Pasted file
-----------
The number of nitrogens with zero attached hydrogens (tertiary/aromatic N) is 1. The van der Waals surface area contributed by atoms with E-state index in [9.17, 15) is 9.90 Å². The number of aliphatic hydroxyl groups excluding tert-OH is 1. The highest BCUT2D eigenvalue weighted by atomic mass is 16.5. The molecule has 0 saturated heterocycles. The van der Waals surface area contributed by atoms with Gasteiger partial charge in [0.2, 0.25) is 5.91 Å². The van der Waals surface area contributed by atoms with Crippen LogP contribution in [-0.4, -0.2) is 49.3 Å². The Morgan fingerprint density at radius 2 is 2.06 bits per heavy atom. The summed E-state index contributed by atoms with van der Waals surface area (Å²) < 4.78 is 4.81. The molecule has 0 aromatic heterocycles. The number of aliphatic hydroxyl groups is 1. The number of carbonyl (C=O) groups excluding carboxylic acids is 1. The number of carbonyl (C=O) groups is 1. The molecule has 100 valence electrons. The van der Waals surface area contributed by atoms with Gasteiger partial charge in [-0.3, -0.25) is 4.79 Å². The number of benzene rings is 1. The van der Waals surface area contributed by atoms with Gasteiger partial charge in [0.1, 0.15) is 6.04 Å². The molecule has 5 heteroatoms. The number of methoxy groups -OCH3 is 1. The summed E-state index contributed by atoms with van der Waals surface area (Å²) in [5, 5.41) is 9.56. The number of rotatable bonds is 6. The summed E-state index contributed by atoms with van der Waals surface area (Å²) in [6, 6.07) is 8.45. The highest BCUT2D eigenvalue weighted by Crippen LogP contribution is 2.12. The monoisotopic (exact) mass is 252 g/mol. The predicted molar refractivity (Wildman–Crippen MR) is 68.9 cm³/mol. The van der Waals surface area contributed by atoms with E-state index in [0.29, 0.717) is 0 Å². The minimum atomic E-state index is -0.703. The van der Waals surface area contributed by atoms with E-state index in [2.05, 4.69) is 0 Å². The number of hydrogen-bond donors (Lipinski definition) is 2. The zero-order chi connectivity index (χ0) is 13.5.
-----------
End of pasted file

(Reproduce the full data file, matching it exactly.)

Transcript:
The number of nitrogens with zero attached hydrogens (tertiary/aromatic N) is 1. The van der Waals surface area contributed by atoms with E-state index in [9.17, 15) is 9.90 Å². The number of aliphatic hydroxyl groups excluding tert-OH is 1. The highest BCUT2D eigenvalue weighted by atomic mass is 16.5. The molecule has 0 saturated heterocycles. The van der Waals surface area contributed by atoms with Gasteiger partial charge in [0.2, 0.25) is 5.91 Å². The van der Waals surface area contributed by atoms with Crippen LogP contribution in [-0.4, -0.2) is 49.3 Å². The Morgan fingerprint density at radius 2 is 2.06 bits per heavy atom. The summed E-state index contributed by atoms with van der Waals surface area (Å²) < 4.78 is 4.81. The molecule has 0 aromatic heterocycles. The number of aliphatic hydroxyl groups is 1. The number of carbonyl (C=O) groups excluding carboxylic acids is 1. The number of carbonyl (C=O) groups is 1. The molecule has 100 valence electrons. The van der Waals surface area contributed by atoms with Gasteiger partial charge in [-0.3, -0.25) is 4.79 Å². The number of benzene rings is 1. The van der Waals surface area contributed by atoms with Gasteiger partial charge in [0.1, 0.15) is 6.04 Å². The molecule has 5 heteroatoms. The number of methoxy groups -OCH3 is 1. The summed E-state index contributed by atoms with van der Waals surface area (Å²) in [5, 5.41) is 9.56. The number of rotatable bonds is 6. The summed E-state index contributed by atoms with van der Waals surface area (Å²) in [6, 6.07) is 8.45. The highest BCUT2D eigenvalue weighted by Crippen LogP contribution is 2.12. The monoisotopic (exact) mass is 252 g/mol. The predicted molar refractivity (Wildman–Crippen MR) is 68.9 cm³/mol. The van der Waals surface area contributed by atoms with E-state index in [0.29, 0.717) is 0 Å². The minimum atomic E-state index is -0.703. The van der Waals surface area contributed by atoms with E-state index in [2.05, 4.69) is 0 Å². The number of hydrogen-bond donors (Lipinski definition) is 2. The zero-order chi connectivity index (χ0) is 13.5.